Unlike debt-holders who require annual payment at specified pre-arranged interest amounts, stockholders are not guaranteed a specific return but only receive whatever is left over after all other expenses, including debt service, of the water company are paid. Like any investor, however, stockholders expect a fair and reasonable return if they are going to invest their money, and rates that provide for a fair and reasonable opportunity to earn that return are a necessary cost for Liberty Utilities so that stockholders will invest their money and provide funding for the water system.

In simple terms, when you take these three items — the annually recurring expenses to operate the system, the cost of debt incurred by Liberty Utilities for its part of the investment, and a reasonable return on the investment of the stockholders for the use of their money (leaving aside the 30% of the cost of service that is recovered through monthly service charges)– and divide it by the number of gallons sold, you will determine the cost of a gallon of water. In Liberty Utilities, Apple Valley’s service area, the cost of quality drinking water today is less than a penny a gallon.

LIberty Utilities and the CPUC

When you combine investor-owned water companies, like Liberty Utilities, with third party public oversight from the CPUC, what you get is a regulatory model that has served generations of people in Apple Valley with rates that provide Apple Valley with quality water, replacement and repair of water infrastructure, fire protection and economic vitality. This model ensures that continuous improvements are made in the water system to maintain, and even surpass, water quality standards and to ensure continued delivery of high-quality and reliable water service.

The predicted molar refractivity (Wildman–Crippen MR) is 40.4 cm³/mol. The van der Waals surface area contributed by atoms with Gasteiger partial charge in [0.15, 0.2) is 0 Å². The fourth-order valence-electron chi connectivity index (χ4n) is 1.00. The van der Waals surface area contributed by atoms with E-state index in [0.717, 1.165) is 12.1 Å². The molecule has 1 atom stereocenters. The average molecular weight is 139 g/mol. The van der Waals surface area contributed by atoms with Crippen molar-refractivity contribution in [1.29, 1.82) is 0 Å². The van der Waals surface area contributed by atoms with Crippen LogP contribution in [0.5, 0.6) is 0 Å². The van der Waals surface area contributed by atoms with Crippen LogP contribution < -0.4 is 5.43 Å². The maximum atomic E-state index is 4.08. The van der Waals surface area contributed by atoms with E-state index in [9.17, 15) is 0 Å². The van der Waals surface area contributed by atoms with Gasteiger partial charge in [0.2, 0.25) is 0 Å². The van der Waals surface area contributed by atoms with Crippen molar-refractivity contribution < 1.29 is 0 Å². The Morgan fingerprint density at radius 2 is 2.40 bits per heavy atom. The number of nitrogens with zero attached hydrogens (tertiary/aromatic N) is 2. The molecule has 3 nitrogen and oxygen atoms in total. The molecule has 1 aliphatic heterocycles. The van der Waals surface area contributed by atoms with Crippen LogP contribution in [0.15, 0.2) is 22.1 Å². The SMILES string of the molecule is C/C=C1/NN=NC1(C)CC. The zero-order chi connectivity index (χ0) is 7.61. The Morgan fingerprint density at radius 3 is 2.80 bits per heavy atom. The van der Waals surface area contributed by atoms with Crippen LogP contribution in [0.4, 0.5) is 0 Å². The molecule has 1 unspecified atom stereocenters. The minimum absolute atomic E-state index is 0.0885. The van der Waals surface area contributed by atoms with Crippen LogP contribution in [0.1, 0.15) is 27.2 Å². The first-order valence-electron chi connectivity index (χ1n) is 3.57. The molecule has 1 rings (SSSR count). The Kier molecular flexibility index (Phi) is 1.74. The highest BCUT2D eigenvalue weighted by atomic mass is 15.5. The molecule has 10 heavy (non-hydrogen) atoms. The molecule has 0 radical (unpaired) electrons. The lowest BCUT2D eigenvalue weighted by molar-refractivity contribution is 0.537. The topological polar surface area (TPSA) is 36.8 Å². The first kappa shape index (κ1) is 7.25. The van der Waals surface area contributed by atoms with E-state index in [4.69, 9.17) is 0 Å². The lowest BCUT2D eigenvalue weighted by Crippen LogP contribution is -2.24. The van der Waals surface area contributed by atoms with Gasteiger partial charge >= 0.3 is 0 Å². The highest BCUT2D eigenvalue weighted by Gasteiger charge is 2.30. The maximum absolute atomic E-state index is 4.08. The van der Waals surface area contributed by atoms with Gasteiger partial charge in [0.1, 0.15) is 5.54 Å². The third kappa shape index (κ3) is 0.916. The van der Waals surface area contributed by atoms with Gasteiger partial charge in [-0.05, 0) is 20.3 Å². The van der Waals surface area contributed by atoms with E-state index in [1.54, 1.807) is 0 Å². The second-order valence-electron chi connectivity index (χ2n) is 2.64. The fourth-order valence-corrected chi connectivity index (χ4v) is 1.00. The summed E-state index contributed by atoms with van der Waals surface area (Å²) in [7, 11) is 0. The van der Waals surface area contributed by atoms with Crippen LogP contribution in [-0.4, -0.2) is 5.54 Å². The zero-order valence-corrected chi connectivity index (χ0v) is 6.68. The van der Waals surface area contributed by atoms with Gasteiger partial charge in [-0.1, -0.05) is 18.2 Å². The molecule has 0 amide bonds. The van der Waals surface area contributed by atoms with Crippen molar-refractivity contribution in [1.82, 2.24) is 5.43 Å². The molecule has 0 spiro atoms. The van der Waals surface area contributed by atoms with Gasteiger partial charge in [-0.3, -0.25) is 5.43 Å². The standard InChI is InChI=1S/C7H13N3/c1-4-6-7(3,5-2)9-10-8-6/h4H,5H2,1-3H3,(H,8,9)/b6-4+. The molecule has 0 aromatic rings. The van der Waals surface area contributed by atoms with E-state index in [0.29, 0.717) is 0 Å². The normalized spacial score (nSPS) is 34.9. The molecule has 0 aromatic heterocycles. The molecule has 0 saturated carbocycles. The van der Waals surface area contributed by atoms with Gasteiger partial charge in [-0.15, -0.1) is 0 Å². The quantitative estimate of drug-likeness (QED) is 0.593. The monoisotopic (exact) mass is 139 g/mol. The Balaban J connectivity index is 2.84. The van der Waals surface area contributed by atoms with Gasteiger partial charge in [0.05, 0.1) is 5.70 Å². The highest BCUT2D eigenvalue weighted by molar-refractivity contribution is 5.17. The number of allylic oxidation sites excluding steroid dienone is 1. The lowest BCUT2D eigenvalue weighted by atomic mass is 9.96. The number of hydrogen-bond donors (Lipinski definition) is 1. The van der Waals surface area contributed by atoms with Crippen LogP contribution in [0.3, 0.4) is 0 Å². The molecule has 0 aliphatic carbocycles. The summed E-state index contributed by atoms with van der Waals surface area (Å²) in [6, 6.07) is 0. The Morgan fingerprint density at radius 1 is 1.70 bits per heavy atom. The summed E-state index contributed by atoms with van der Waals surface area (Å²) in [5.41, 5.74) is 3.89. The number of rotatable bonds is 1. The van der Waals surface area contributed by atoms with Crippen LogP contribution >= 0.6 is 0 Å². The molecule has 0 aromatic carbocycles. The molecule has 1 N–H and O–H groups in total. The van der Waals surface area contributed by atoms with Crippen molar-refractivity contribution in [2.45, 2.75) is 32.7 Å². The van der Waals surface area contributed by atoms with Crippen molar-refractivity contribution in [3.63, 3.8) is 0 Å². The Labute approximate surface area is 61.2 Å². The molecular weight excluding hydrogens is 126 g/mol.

When Liberty Utilities, Apple Valley requests a rate increase, unlike a town or municipality, the company must prove its case for the rate increase by providing approximately a thousand pages of information and facts. The application for a change in rates is reviewed by the CPUC staff and the Office of Ratepayer Advocates. In addition, the materials can also be reviewed by third parties called intervenors who may represent local governments and associations. There are also various local public hearings for customers to provide input about Liberty Utilities, Apple Valley’s rate increase request and public evidentiary hearings before an Administrative Law Judge. A Town or municipality can pass a rate increase with little or no transparency or public input.

In addition to oversight of rates, the CPUC also maintains and enforces service standards (water pressure, customer response times, meter accuracy standards, etc.) and procedures for interactions between the utility and customers; exercises financial oversight of stock and debt issuances to ensure utilities maintain the financial capability to provide service; has a Public Advisors Office which reviews notices to customers, runs public participation hearings, and provides help to customers who may wish to participate in proceedings; and has a Consumer Affairs Branch which responds to any customer complaints about the utility. When a Town or municipality runs the water system customers don’t receive the benefits of third party oversight. Under Town ownership if a customer had a complaint about their service or bill, there would be no one else to go to but the Town.